Viggo Mortensen: Every sin left a mark in ‘Eastern Promises’

The film “Eastern Promises” did not get an Oscar nomination, nor did the director David Cronenberg who reteamed with his “A History of Violence” leading man and friend, Viggo Mortensen.

Mortensen was nominated for his outstanding performace as Best Actor, and last night at the Oscars, the featured clip that showed Viggo (Nikolai) removing all identifiable features of a mob victim while casually dousing his lit cigarette on his tongue has reignited a new interest in the film, a movie that many are hoping will be followed up with a sequel to continue Nikolai’s story.

Cronenberg’s film exposed London’s Russian vory v zakone, or “thieves in law,” – a shady underworld of criminals who are bound by an 18-point code of conduct, and etch their histories and deeds in their flesh with elaborate tattoos that cover their entire bodies.

Oscar winning makeup artist, Stéphan Dupuis creating the compelling tattoos for the film’s stars – especially for Mortensen, whose character Nikolai has to engage in a violent bathhouse brawl while completely nude.

Mortensen traveled to Russia prior to principal photography to perfect the accent, polish his Ukrainian and gather materials on appropriate tattoos for his character.

“Viggo went and did his research in Russia for awhile, he met with former gangsters in Los Angeles and we watched the Russian prison documentary ‘The Mark of Cain’, a very graphic film, and he also had two books full of Russian prison tattoos, these books were quite something to look at too,” shared Dupuis. “Viggo picked the most significant designs he wanted his character to have.”

“I had a selection that was appropriate for the character, and Stephan and I worked on the placements, and then he had stencils made for the film.  Then, after screen tests, we fine tuned the tattoos, figured out the ones that we liked,” said Viggo Mortensen.  “They are really old school hardcore Russian prison tattoos that represented Nikolai’s life story, they are Nikolai’s calling card,” Mortensen added.

In Russian prisons, tattoos emerged as a visual mode of communication, linked with social division. The images of churches, Christs, cats, Madonnas, dolphins and bears, to name just a few, became part of a secret, political language that allowed for clandestine communication both in and out of the system.

Dupuis explained further. “The trio of cupolas on his back signifies three prison terms for Nikolai; the crucifix on his chest marks his rank in the thief hierarchy.  The Russian Cathedral tattoos on Viggo’s back were the most difficult ones for me, the spires and curves combined with dealing with the structure of his back, that particular set of tattoos took a long time.”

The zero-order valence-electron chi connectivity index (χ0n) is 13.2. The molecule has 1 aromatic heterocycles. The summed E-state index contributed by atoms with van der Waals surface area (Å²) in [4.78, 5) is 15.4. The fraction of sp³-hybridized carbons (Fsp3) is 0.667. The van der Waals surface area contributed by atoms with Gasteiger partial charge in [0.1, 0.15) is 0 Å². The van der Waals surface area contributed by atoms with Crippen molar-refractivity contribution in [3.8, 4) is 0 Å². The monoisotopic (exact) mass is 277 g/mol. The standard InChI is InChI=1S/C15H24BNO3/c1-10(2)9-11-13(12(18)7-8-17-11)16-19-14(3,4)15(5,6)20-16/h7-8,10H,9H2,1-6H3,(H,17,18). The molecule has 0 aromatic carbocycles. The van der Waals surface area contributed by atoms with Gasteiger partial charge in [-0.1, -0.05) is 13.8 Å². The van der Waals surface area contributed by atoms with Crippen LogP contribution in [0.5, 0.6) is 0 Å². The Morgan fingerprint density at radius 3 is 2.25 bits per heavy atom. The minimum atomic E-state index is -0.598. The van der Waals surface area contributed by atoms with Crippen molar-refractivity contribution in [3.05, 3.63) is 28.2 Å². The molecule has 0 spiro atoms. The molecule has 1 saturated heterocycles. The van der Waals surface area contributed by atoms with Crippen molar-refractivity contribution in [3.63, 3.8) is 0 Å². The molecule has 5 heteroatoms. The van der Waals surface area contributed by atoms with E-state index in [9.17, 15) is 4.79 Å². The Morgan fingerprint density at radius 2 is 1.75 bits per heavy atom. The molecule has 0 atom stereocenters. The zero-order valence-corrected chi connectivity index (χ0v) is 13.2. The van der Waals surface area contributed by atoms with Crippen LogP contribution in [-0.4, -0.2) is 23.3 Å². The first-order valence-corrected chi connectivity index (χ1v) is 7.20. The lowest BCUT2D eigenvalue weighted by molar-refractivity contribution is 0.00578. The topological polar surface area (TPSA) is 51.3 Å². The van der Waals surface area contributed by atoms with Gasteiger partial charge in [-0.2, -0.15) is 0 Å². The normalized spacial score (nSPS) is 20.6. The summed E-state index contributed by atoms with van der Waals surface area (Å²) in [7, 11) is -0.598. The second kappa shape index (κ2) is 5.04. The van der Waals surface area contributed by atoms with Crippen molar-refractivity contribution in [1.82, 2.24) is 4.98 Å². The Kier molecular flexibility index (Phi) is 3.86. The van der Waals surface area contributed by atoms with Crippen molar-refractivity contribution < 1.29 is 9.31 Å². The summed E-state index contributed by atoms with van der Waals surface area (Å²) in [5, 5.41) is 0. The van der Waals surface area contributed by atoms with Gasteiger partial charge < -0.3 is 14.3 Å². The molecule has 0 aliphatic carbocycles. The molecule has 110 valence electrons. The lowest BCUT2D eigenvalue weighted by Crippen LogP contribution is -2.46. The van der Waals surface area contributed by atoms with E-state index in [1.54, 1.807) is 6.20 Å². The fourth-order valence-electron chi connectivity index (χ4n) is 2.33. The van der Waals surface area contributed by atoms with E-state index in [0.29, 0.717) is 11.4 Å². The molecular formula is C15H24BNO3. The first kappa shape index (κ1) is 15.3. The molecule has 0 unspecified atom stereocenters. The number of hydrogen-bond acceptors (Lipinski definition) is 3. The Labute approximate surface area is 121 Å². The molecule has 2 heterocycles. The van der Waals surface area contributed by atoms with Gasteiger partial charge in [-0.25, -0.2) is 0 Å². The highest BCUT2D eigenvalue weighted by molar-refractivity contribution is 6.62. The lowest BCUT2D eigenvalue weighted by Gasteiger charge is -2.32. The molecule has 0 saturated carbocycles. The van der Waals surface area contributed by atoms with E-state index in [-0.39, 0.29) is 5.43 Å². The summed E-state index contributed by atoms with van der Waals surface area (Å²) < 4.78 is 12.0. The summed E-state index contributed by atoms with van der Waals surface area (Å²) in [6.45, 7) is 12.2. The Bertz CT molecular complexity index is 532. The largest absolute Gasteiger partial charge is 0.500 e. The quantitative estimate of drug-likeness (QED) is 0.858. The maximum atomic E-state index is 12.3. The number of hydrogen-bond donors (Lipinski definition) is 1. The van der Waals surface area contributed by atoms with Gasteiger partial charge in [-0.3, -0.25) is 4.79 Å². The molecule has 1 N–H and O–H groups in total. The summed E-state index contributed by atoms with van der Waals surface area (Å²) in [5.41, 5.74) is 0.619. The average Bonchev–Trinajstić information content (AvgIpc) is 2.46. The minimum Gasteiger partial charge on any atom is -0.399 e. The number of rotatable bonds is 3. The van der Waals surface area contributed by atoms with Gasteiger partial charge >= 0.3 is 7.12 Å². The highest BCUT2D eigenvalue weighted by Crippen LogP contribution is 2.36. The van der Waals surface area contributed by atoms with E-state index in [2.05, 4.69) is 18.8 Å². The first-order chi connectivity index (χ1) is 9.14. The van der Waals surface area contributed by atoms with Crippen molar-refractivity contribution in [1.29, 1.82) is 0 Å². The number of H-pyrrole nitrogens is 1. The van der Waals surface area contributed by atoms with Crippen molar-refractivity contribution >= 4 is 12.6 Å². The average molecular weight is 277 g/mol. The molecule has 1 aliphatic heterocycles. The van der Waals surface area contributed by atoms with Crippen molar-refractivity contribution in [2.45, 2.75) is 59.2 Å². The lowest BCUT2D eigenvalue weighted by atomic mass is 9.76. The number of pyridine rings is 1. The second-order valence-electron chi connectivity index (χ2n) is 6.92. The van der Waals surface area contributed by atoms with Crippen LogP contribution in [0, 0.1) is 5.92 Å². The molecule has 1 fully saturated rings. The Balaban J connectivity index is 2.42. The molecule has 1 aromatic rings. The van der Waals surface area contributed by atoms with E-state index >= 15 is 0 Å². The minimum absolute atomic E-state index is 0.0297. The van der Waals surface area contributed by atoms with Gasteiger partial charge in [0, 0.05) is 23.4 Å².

“The tattoo ink was alcohol-based, it didn’t come off easily, and many times Viggo would just go home with them on,” said Stephan. “After the shower scene, with all the blood stuff and water, everything had to be redone, and then there was a lot of work after that on covering the bruises all over Viggo.”

The scene where Nikolai is being “made” and in the process gets his tattoos on his chest and knees was a classic Cronenberg scene, according to Dupuis, who first worked with the director on 1978’s “Scanners.”  “That machine for the tattooing was typical David,” says Dupuis with a laugh.

“It was some sort of homemade concoction that would ring a bell, a mechanism inside the box that moved the needle up and down, I believe this weird mechanism he devised was made to look just like a Russian prison crude tattoo machine, of course we had to shoot those close up shots of his knee in progressions, I had to recreate the redness, and irritation that you would have seen from a real tattoo application, a bit of blood.”

Mortensen became acutely aware of the effect his tattoos had while on location, noting he “had scared the shit unwittingly” out of some Russian immigrants in London restaurants. “I had to remove the visible ones when I went out anywhere, they really did scare some people.”

“I also wanted my character to have a Russian accented English that you would hear in London, versus Brighton Beach or West Hollywood, so I really listened to Russian immigrants there to get the accent just right,” added Viggo.

This is the second film he’s worked on with Cronenberg – the first being 2005’s “A History of Violence” – Mortensen had nothing but praise for the Canadian director.

“David had a lot to do with the final script for ‘Eastern Promises’.   His films are layered, nuanced and you see something new each time you watch, he’s a genius. David’s work is on another level, intellectually, artistically, than most of these guys out there.  He doesn’t reference other people’s work; his films get better and better.  He just treats people right on set.”

Mortensen had hoped Cronenberg and other key crewmembers on the film would get the recognition they deserved in this year’s award season.

“The work that (production designer) Carol Spier did in building Semyon’s club, and the steambaths, the score Howard Shore did for the film, the costuming, and the cinematography by Peter Suschitzky who I also worked with in ‘A History of Violence’ were all just amazing, they were incredibly dedicated. 

I don’t want to be part of the award mechanism. I like to just work and focus on that. But during the filming of ‘Eastern Promises’ I was nominated for the equivalent of the Oscar in Spain, (Goya), for ‘Alatriste’, and that was a real honor for me, I’m not a Spanish actor.  But you know, with awards, it’s just something I am not used to, and I always think of a quote about medals from Winston Churchill: ‘Never seek them, always accept them, and never wear them.’ “

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